This got me reading various forum posts and watching videos of debate rounds, piecing together the threads of a rather bizarre bit of growing pains that CEDA debate is apparently going through.
As I learned, a team from Towson University spent all of last year running an argument that policy debate itself is inherently white supremacist. The actual assigned topic was the Middle East conflict, but the Towson team created their argument around a procedural objection which they would make during their opening speech. They advocated a "revolutionary aesthetic" that worked in direct opposition to the white-dominated aesthetic of policy debate. Their own speeches began with hip-hop recordings and, though just as fast as standard policy debate, spent much less time citing sources and more time rhyming.
Apparently, this is not the first time a debate team has made points about the type of discourse in debate by radically diverging from it. In fact, Fort Hays (whose coach's ass you just saw) has been one of several schools espousing a more performance-oriented type of debate in the past few years. Fort Hays' case was also about attacking the debate framework--specifically, the fact that people win.
In the inevitable meeting between Fort Hays and Towson (who, apparently, were friends off the court), Fort Hays struck a judge who had given them very poor scores previously. Unfortunately, that judge was a black woman, giving Towson the extra ammo to personalize their case and completely throw Fort Hays off guard. Fort Hays couldn't give the obvious answer (when given the option, it's great to get rid of judges who don't like you) because that would contradict their anti-competitive argument, essentially backing them into a corner in which no question is answerable. Being a slam poet, the conundrum struck a familiar chord with me.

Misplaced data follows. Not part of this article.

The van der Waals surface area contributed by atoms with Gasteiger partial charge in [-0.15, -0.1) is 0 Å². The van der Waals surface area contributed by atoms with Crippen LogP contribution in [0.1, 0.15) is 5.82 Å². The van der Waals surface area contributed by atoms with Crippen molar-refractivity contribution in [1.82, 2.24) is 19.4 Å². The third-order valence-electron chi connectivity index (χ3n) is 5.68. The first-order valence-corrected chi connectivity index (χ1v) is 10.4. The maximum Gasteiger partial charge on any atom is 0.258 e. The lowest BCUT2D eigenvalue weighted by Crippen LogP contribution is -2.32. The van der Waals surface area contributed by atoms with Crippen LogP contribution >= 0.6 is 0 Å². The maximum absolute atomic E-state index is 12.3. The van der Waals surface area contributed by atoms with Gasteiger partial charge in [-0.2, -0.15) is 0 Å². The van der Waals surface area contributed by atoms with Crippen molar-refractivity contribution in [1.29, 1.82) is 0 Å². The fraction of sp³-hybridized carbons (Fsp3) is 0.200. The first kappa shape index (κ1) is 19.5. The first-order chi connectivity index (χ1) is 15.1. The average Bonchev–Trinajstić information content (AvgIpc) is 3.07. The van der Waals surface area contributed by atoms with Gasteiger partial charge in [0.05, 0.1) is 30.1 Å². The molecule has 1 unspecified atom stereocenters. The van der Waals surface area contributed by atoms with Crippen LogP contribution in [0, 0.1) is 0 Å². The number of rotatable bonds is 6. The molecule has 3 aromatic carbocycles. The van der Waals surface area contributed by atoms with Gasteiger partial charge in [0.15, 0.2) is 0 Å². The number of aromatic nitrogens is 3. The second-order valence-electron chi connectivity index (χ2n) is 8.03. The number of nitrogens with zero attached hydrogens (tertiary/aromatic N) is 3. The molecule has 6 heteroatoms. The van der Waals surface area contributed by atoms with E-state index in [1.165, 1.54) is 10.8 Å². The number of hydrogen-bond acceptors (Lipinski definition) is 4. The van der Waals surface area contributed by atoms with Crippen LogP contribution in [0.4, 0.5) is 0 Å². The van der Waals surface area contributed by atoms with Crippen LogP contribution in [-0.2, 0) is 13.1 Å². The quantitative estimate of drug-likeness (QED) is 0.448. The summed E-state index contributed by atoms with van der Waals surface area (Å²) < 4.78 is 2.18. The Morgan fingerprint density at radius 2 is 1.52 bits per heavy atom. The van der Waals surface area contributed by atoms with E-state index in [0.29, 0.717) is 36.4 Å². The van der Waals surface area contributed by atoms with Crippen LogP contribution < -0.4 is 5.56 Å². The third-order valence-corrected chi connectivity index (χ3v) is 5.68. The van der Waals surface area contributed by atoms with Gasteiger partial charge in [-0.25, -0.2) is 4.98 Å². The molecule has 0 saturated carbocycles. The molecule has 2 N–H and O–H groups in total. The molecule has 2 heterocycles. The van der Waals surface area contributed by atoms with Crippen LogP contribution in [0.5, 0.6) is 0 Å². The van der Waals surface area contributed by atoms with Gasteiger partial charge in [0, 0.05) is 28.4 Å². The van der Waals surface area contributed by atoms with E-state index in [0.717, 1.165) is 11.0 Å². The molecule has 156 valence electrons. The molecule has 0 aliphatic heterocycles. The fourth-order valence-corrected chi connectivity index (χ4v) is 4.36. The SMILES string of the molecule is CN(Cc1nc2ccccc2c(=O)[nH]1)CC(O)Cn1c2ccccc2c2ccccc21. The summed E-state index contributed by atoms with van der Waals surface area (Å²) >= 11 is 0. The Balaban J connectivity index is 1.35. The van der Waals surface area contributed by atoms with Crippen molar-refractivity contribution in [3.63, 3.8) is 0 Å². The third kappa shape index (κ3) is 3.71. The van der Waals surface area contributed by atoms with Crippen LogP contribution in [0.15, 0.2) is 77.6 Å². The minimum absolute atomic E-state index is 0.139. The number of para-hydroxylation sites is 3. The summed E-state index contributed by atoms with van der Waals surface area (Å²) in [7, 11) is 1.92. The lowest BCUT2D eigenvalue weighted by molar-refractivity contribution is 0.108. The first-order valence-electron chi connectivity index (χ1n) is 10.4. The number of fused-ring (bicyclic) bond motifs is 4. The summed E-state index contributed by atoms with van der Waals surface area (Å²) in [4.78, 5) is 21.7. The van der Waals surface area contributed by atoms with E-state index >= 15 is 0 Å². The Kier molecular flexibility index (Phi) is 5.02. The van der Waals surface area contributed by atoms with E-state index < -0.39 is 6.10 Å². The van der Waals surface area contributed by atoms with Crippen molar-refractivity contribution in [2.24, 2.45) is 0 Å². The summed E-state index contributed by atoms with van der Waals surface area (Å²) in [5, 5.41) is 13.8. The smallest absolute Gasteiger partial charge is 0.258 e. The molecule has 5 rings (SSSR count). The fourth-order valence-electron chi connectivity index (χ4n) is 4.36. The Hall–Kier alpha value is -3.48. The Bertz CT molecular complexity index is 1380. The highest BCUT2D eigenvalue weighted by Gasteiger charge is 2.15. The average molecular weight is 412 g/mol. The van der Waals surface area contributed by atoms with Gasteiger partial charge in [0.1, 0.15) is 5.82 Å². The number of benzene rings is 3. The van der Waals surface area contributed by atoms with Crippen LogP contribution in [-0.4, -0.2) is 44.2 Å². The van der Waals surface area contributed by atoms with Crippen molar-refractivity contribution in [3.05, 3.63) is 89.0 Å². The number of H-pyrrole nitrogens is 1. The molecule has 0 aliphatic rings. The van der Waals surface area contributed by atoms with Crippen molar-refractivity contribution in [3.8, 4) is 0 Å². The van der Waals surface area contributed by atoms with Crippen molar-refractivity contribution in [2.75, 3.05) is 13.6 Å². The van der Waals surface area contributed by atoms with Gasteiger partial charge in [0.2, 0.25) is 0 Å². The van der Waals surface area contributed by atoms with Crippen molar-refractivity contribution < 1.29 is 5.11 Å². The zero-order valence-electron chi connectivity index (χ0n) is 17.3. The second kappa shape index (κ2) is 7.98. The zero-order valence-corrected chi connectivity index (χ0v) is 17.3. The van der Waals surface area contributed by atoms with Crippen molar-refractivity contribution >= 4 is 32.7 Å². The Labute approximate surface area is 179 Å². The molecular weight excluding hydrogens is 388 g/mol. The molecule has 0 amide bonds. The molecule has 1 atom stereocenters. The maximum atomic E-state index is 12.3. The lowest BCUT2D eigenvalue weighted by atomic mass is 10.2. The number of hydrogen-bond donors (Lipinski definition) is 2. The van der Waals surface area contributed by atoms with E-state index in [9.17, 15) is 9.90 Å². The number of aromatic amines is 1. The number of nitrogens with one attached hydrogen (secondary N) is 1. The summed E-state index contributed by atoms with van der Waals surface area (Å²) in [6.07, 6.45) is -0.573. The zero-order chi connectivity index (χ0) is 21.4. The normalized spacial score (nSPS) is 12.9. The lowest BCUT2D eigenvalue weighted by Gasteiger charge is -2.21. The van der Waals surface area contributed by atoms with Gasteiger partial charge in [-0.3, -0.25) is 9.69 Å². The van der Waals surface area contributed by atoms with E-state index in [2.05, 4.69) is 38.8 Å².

I'm curious about this new performative style. Debater-peeps, where did this start? How common is it? Will it become more common after this year? One thing that occurs to me--watching both of these teams work--is how behind they are in the spoken word lexicon. I felt a little like I was watching a poetry slam in 1995. I'd love to see a debate round that looks like a 2007 poetry slam.
Towson won in the final round, and I have to wonder if even to Towson it felt like more of an inevitability than a real victory. When your whole argument is that you can't even address the questions of the debate because debate is broken, no one can touch you, at least within the context of a debate round. The other team, from Kansas University, tried valiantly to present their own argument for "fixing" debate, but their lack of sincerity was far too obvious, the perfect foil for Towson's anger. In any game that requires one team to address racism in half an hour, that team will lose.
I know a lot of current and former debaters read this, so I really am curious about any insight you guys have. I've learned more about this stuff in two hours than I ever knew before.